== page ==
View the documentThe problem
View the documentRecommendations for action
View the documentStatus of implementation
View the documentIssues and follow-up
View the documentStatistical appendix
View the documentBibliography
View the documentThe Authors

Status of implementation

The above recommendations are broad and need to be adapted to the special circumstances of each country. In some countries, these ideas are already being pursued, with varying degrees of success.

· Many countries in Sub-Saharan Africa are pursuing macroeconomic and agricultural policy reform programs designed in part to improve the profitability of agriculture; this will stimulate the needed agricultural intensification. Other countries do not yet pursue policies that would make agriculture profitable. Also, many donor countries maintain a combination of import barriers and agricultural subsidies to assist their own farmers, and this harms African producers of these commodities. These policies need to be changed.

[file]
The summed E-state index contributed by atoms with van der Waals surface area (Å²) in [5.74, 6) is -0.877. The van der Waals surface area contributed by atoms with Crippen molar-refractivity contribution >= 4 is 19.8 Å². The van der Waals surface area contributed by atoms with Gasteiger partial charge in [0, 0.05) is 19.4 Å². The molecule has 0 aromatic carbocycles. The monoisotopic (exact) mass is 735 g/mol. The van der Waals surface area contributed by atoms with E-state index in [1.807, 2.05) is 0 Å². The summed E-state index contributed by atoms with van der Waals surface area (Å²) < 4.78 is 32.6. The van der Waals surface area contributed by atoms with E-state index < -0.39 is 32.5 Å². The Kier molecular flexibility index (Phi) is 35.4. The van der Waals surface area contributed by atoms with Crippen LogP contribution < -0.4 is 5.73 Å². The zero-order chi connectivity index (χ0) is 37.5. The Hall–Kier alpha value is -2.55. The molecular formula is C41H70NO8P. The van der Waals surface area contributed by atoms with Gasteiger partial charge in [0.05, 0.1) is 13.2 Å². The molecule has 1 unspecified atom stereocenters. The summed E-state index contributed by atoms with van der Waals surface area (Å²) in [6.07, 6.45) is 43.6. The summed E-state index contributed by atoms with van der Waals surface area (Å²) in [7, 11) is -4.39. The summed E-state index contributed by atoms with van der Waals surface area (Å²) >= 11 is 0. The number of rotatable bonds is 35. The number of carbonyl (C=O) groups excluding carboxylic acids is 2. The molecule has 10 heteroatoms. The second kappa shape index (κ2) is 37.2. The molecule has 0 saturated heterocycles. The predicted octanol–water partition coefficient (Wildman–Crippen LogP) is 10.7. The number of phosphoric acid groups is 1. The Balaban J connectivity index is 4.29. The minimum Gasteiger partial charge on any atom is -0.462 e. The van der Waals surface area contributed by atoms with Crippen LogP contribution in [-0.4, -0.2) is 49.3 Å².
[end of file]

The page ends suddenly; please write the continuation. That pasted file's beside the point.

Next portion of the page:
· An increasing number of countries in Sub-Saharam Africa are developing Environmental Action Plans. For these countries, implementation is the watchword. In the others, the process should be launched. Donor support should be intensified.

· Agricultural research and extension systems in a number of countries are slowly shifting to a greater focus on "sustainable" agricultural technology and responsiveness to varying farmer demand. Collaborating within SPAAR, countries in the Sahel and SADC regions are planning the improvement of their agricultural research systems. Others should follow suit, and donors should collaborate in implementing SPAAR'S "Frameworks for Action.''